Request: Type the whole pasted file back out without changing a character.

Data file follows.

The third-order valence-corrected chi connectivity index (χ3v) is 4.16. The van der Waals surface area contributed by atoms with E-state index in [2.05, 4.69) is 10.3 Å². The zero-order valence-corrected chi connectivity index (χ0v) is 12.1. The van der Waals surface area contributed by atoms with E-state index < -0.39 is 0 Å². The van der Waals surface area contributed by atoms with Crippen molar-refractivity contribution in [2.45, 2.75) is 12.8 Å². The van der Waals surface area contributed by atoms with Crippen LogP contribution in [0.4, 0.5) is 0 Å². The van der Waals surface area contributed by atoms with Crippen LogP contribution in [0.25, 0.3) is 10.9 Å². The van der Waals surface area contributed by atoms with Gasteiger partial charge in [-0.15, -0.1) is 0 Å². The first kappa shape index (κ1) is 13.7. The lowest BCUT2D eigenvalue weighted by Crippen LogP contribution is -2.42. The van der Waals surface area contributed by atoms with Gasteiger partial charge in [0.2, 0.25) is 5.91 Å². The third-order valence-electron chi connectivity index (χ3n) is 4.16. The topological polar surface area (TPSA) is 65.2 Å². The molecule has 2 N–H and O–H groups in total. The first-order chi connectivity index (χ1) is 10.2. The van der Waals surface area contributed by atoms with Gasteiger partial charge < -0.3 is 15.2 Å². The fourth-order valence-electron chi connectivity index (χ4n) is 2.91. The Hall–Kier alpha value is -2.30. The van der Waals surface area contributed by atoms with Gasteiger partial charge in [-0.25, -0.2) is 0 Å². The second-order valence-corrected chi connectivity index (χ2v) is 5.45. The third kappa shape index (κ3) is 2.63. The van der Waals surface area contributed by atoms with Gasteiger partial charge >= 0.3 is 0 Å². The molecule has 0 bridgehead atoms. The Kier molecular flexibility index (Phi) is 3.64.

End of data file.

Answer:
The third-order valence-corrected chi connectivity index (χ3v) is 4.16. The van der Waals surface area contributed by atoms with E-state index in [2.05, 4.69) is 10.3 Å². The zero-order valence-corrected chi connectivity index (χ0v) is 12.1. The van der Waals surface area contributed by atoms with E-state index < -0.39 is 0 Å². The van der Waals surface area contributed by atoms with Crippen molar-refractivity contribution in [2.45, 2.75) is 12.8 Å². The van der Waals surface area contributed by atoms with Crippen LogP contribution in [0.4, 0.5) is 0 Å². The van der Waals surface area contributed by atoms with Crippen LogP contribution in [0.25, 0.3) is 10.9 Å². The van der Waals surface area contributed by atoms with Gasteiger partial charge in [-0.15, -0.1) is 0 Å². The first kappa shape index (κ1) is 13.7. The lowest BCUT2D eigenvalue weighted by Crippen LogP contribution is -2.42. The van der Waals surface area contributed by atoms with Gasteiger partial charge in [0.2, 0.25) is 5.91 Å². The third-order valence-electron chi connectivity index (χ3n) is 4.16. The topological polar surface area (TPSA) is 65.2 Å². The molecule has 2 N–H and O–H groups in total. The first-order chi connectivity index (χ1) is 10.2. The van der Waals surface area contributed by atoms with Gasteiger partial charge < -0.3 is 15.2 Å². The fourth-order valence-electron chi connectivity index (χ4n) is 2.91. The Hall–Kier alpha value is -2.30. The van der Waals surface area contributed by atoms with Gasteiger partial charge in [-0.25, -0.2) is 0 Å². The second-order valence-corrected chi connectivity index (χ2v) is 5.45. The third kappa shape index (κ3) is 2.63. The van der Waals surface area contributed by atoms with Gasteiger partial charge >= 0.3 is 0 Å². The molecule has 0 bridgehead atoms. The Kier molecular flexibility index (Phi) is 3.64.